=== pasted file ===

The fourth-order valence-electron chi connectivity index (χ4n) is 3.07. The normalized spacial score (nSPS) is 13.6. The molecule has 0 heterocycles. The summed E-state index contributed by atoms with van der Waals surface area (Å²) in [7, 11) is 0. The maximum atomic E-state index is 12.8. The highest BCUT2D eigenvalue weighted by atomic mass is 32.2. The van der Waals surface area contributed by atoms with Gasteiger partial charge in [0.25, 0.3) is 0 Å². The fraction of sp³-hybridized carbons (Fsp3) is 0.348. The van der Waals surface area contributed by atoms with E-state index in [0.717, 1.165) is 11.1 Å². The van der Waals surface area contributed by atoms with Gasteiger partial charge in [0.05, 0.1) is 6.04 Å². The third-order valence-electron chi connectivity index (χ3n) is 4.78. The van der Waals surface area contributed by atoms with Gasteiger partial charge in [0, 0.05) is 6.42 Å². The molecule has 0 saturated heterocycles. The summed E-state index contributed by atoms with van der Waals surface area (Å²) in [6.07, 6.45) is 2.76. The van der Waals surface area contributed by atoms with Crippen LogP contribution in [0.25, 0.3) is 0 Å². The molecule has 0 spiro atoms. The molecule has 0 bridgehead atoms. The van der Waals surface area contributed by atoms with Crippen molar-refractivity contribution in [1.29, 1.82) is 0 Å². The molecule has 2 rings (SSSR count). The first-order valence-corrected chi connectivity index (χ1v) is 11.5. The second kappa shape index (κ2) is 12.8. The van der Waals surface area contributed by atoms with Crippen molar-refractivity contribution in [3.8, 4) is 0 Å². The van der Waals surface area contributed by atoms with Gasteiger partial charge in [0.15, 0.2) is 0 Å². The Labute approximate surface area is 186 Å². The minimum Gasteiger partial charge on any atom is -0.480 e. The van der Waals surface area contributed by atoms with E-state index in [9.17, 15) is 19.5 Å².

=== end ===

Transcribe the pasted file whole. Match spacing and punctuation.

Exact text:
The fourth-order valence-electron chi connectivity index (χ4n) is 3.07. The normalized spacial score (nSPS) is 13.6. The molecule has 0 heterocycles. The summed E-state index contributed by atoms with van der Waals surface area (Å²) in [7, 11) is 0. The maximum atomic E-state index is 12.8. The highest BCUT2D eigenvalue weighted by atomic mass is 32.2. The van der Waals surface area contributed by atoms with Gasteiger partial charge in [0.25, 0.3) is 0 Å². The fraction of sp³-hybridized carbons (Fsp3) is 0.348. The van der Waals surface area contributed by atoms with E-state index in [0.717, 1.165) is 11.1 Å². The van der Waals surface area contributed by atoms with Gasteiger partial charge in [0.05, 0.1) is 6.04 Å². The third-order valence-electron chi connectivity index (χ3n) is 4.78. The van der Waals surface area contributed by atoms with Gasteiger partial charge in [0, 0.05) is 6.42 Å². The molecule has 0 saturated heterocycles. The summed E-state index contributed by atoms with van der Waals surface area (Å²) in [6.07, 6.45) is 2.76. The van der Waals surface area contributed by atoms with Crippen LogP contribution in [0.25, 0.3) is 0 Å². The molecule has 0 spiro atoms. The molecule has 0 bridgehead atoms. The van der Waals surface area contributed by atoms with Crippen molar-refractivity contribution in [1.29, 1.82) is 0 Å². The molecule has 2 rings (SSSR count). The first-order valence-corrected chi connectivity index (χ1v) is 11.5. The second kappa shape index (κ2) is 12.8. The van der Waals surface area contributed by atoms with Crippen molar-refractivity contribution in [3.8, 4) is 0 Å². The van der Waals surface area contributed by atoms with Gasteiger partial charge in [0.15, 0.2) is 0 Å². The Labute approximate surface area is 186 Å². The minimum Gasteiger partial charge on any atom is -0.480 e. The van der Waals surface area contributed by atoms with E-state index in [9.17, 15) is 19.5 Å².